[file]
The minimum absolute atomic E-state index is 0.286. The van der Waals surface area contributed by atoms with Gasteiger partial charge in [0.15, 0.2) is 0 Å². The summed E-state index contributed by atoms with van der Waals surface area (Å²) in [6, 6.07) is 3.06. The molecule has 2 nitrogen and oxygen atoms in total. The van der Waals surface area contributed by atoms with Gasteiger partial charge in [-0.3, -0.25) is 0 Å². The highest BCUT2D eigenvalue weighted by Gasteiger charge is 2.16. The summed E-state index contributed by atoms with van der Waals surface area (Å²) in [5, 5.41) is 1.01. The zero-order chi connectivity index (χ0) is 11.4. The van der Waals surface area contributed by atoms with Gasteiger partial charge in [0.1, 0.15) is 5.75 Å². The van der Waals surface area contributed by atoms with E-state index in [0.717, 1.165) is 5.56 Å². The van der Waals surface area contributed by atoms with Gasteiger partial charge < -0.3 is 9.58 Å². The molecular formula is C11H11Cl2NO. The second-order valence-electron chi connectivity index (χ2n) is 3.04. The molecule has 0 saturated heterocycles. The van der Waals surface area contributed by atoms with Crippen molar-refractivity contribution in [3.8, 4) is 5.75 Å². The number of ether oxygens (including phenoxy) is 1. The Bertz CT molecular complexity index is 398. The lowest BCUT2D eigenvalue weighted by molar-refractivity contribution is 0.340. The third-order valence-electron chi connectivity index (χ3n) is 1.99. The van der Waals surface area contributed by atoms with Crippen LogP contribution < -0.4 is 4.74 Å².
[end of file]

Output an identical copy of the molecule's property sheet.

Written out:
The minimum absolute atomic E-state index is 0.286. The van der Waals surface area contributed by atoms with Gasteiger partial charge in [0.15, 0.2) is 0 Å². The summed E-state index contributed by atoms with van der Waals surface area (Å²) in [6, 6.07) is 3.06. The molecule has 2 nitrogen and oxygen atoms in total. The van der Waals surface area contributed by atoms with Gasteiger partial charge in [-0.3, -0.25) is 0 Å². The highest BCUT2D eigenvalue weighted by Gasteiger charge is 2.16. The summed E-state index contributed by atoms with van der Waals surface area (Å²) in [5, 5.41) is 1.01. The zero-order chi connectivity index (χ0) is 11.4. The van der Waals surface area contributed by atoms with Gasteiger partial charge in [0.1, 0.15) is 5.75 Å². The van der Waals surface area contributed by atoms with E-state index in [0.717, 1.165) is 5.56 Å². The van der Waals surface area contributed by atoms with Gasteiger partial charge < -0.3 is 9.58 Å². The molecular formula is C11H11Cl2NO. The second-order valence-electron chi connectivity index (χ2n) is 3.04. The molecule has 0 saturated heterocycles. The van der Waals surface area contributed by atoms with Crippen molar-refractivity contribution in [3.8, 4) is 5.75 Å². The number of ether oxygens (including phenoxy) is 1. The Bertz CT molecular complexity index is 398. The lowest BCUT2D eigenvalue weighted by molar-refractivity contribution is 0.340. The third-order valence-electron chi connectivity index (χ3n) is 1.99. The van der Waals surface area contributed by atoms with Crippen LogP contribution < -0.4 is 4.74 Å².